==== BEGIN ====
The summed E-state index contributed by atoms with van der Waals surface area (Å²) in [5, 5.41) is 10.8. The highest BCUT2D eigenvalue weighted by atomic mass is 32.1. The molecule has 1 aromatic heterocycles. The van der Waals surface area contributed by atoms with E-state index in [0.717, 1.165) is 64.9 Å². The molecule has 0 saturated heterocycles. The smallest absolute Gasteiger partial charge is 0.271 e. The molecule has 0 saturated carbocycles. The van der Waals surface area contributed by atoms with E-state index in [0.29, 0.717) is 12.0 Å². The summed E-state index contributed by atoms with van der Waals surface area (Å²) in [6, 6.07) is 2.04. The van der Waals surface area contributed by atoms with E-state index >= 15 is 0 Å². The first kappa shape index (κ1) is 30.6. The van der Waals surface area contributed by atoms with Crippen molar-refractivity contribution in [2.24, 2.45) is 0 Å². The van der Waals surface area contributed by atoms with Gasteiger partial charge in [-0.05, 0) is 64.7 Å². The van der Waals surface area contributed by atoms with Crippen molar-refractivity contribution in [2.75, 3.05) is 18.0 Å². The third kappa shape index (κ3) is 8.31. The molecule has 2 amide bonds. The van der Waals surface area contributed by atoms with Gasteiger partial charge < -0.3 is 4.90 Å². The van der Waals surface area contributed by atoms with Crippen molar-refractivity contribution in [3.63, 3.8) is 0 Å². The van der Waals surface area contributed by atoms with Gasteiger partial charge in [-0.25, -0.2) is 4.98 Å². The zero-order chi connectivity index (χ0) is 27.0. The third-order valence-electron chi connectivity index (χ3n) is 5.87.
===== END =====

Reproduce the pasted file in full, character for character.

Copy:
The summed E-state index contributed by atoms with van der Waals surface area (Å²) in [5, 5.41) is 10.8. The highest BCUT2D eigenvalue weighted by atomic mass is 32.1. The molecule has 1 aromatic heterocycles. The van der Waals surface area contributed by atoms with E-state index in [0.717, 1.165) is 64.9 Å². The molecule has 0 saturated heterocycles. The smallest absolute Gasteiger partial charge is 0.271 e. The molecule has 0 saturated carbocycles. The van der Waals surface area contributed by atoms with E-state index in [0.29, 0.717) is 12.0 Å². The summed E-state index contributed by atoms with van der Waals surface area (Å²) in [6, 6.07) is 2.04. The van der Waals surface area contributed by atoms with E-state index >= 15 is 0 Å². The first kappa shape index (κ1) is 30.6. The van der Waals surface area contributed by atoms with Crippen molar-refractivity contribution in [2.24, 2.45) is 0 Å². The van der Waals surface area contributed by atoms with Gasteiger partial charge in [-0.05, 0) is 64.7 Å². The van der Waals surface area contributed by atoms with Crippen molar-refractivity contribution in [2.75, 3.05) is 18.0 Å². The third kappa shape index (κ3) is 8.31. The molecule has 2 amide bonds. The van der Waals surface area contributed by atoms with Gasteiger partial charge < -0.3 is 4.90 Å². The van der Waals surface area contributed by atoms with Crippen molar-refractivity contribution in [3.63, 3.8) is 0 Å². The van der Waals surface area contributed by atoms with Gasteiger partial charge in [-0.25, -0.2) is 4.98 Å². The zero-order chi connectivity index (χ0) is 27.0. The third-order valence-electron chi connectivity index (χ3n) is 5.87.